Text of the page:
If the central government is of the opinion that an applicant is a person who has rendered distinguished service to the cause of science, philosophy, art, literature, world peace or human progress generally, it may waive all or any conditions specified to attain Indian citizenship.

Amendments:

The Citizenship Act, 1955 had been amended six times — 1986, 1992, 2003, 2005, 2015 and 2019.
The 1986 amendment
The 1986 amendment stipulates that in order to be a citizen of India, one of the parents had to be an Indian citizen during the time of birth.

The 1992 amendment
The 1992 amendment states a person born outside India shall be a citizen of India by descent, on or after January 26, 1950, but before December 10, 1992, if his father is a citizen of India at the time of his birth.

The 2003 amendment
The 2003 amendment introduced the notion of “illegal immigrants” and also mandated the Government of India to conduct a National Register of Citizens (NRC).

National Register Of Citizens:

The National Register of Citizens (NRC) is a list of people who can prove they came to the state by 24 March 1971, a day before neighboring Bangladesh became an independent country

Enacted under the then Prime Minister Atal Bihari Vajpayee, the amendment inserted Section 14A that provided for conducting headcount of Indian citizens and preparation of the NRC.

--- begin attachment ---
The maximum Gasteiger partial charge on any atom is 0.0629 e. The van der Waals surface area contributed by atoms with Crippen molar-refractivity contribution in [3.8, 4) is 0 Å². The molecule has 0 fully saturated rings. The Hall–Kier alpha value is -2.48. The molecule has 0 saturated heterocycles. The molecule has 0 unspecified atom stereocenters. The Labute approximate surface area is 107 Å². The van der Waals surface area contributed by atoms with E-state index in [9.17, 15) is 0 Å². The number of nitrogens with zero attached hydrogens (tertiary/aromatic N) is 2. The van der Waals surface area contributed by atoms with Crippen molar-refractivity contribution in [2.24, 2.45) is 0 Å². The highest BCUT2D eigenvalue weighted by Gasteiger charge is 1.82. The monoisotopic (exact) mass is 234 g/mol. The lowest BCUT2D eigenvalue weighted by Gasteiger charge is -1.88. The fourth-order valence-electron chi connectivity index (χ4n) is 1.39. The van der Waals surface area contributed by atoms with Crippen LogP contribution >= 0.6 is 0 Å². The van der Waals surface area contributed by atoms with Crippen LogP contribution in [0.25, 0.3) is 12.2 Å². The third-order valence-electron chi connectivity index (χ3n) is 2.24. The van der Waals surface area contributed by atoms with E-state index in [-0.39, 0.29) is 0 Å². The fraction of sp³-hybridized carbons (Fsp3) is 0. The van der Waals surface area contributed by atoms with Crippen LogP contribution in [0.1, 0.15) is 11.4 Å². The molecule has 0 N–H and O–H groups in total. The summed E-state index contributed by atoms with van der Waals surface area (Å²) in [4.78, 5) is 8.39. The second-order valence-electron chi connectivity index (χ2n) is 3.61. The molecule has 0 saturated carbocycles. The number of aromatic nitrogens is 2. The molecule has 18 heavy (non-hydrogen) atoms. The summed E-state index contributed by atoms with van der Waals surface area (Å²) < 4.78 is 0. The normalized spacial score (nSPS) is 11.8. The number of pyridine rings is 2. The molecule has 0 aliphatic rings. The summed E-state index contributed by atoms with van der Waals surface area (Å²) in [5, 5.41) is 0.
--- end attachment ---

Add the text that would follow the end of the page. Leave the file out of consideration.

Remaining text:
The 2005 amendment
To accommodate the growing overseas Indian population, at the turn of the millennium, the parliament introduced the concepts of Person of Indian Origin (PIO) and Overseas Citizen of India (OCI). They were granted certain limited citizenship rights through an amendment made in 2005.

For example: OCI card holders were granted multiple entries, multi-purpose lifelong visa to visit India, exempted from registration with Foreigners Regional Registration Office (FRRO) for any length of stay in India and could participate in financial, economic and educational fields.

Whereas PIO cardholders were exempted from reporting to the police during their period of stay in India. They were also entitled to visa-free entry into India during the validity of the card i.e. 15 years, provided they carried valid national passports.

The 2015 amendment